Unique to go-go is an instrumentation with 2 standard Congas and 2 "Junior Congas", 8" and 9" wide and about half as tall as the standard Congas, a size rare outside go-go. They were introduced to Rare Essence by Tyrone "Jungle Boogie" Williams in the early days when they couldn't afford full sized Congas, and are ubiquitous ever since.[2] A swing rhythm is often implied (if not explicitly stated).

Its name arises from the persistent percussive beat, but it incorporates elements of many other genres.[3]



Although Chuck Brown is known as "The Godfather of Go-Go" and his tremendous influence in this music is unmatched, Go-go is a musical movement that cannot be traced back to one single person, as there were so many bands that flourished during the beginning of this era that they collectively created the sound that is recognized as Go-Go of today. Groups such as Black Heat,[4] Experience Unlimited(E.U.), Sir Joe Quaterman & the Free Soul, The Moments, Ray, Goodman & Brown, The Unifics, Peaches & Herb, Terry Huff & Special Delivery,[5] Act 1, The Dynamic Superiours, The Choice Four, and The Fuzz are the bands and the chorus groups that played great soul music during pre Go-go era.[6]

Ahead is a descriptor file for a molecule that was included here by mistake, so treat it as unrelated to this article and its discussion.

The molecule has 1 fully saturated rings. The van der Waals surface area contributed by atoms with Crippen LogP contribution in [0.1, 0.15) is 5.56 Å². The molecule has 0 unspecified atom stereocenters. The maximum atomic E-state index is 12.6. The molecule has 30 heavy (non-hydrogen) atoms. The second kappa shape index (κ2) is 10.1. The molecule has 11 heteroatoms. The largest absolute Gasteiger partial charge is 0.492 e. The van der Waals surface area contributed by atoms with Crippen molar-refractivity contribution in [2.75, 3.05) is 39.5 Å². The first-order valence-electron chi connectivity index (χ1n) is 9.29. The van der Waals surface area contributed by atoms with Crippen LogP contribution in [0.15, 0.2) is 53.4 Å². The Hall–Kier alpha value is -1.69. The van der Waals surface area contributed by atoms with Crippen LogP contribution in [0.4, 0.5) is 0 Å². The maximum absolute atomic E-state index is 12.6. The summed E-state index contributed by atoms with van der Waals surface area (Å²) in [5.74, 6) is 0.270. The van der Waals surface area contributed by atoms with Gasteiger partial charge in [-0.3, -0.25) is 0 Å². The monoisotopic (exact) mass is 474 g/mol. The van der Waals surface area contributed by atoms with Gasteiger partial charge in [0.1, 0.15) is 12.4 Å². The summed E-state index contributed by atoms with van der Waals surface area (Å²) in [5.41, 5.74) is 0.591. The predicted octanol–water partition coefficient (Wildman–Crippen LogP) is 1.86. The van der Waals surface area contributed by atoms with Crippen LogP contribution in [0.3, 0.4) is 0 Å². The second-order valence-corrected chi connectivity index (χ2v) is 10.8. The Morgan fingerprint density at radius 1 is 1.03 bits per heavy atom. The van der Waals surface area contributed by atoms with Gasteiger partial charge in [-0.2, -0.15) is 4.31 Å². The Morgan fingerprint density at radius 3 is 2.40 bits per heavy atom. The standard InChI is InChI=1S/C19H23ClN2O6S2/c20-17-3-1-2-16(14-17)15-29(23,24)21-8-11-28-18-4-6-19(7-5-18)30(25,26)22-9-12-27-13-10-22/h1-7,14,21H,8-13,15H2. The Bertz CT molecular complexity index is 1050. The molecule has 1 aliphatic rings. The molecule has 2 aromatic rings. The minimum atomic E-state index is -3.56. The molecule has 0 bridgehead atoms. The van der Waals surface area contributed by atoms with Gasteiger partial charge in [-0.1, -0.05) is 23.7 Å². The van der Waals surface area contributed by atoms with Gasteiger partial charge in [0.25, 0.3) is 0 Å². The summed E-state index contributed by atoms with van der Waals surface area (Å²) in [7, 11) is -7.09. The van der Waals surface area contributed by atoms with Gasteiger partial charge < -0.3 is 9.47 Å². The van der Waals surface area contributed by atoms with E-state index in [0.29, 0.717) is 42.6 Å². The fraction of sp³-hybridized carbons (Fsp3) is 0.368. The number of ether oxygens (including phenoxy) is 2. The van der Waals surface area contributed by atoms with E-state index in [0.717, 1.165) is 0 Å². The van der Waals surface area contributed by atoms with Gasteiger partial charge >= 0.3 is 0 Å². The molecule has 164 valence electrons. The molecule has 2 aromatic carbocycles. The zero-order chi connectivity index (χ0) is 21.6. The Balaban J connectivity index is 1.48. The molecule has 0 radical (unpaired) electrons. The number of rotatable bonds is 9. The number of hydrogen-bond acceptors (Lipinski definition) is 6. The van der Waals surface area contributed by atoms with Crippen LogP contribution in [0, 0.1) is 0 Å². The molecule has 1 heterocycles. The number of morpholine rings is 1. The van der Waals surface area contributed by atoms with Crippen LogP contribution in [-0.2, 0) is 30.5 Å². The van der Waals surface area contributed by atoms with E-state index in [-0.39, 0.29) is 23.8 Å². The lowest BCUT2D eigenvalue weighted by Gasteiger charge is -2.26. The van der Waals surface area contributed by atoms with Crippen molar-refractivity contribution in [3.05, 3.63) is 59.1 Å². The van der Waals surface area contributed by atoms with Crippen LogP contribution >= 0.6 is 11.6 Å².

In the mid-1960s, "go-go" was the word for a music club in the local African American community, as in the common phrase at the time going to a go-go popularized by a million-selling hit of the same name by The Miracles. Dancers could expect to hear the latest top 40 hits, as many as twenty at a time, performed by local funk and soul bands, including Chuck Brown. In 1965 The Young Senators (later known as "The Emperors of Go-Go") were formed, and there began a fierce competition with Chuck Brown and Black Heat on the local club circuit. They later became known for their hit "Jungle".[6][7][8]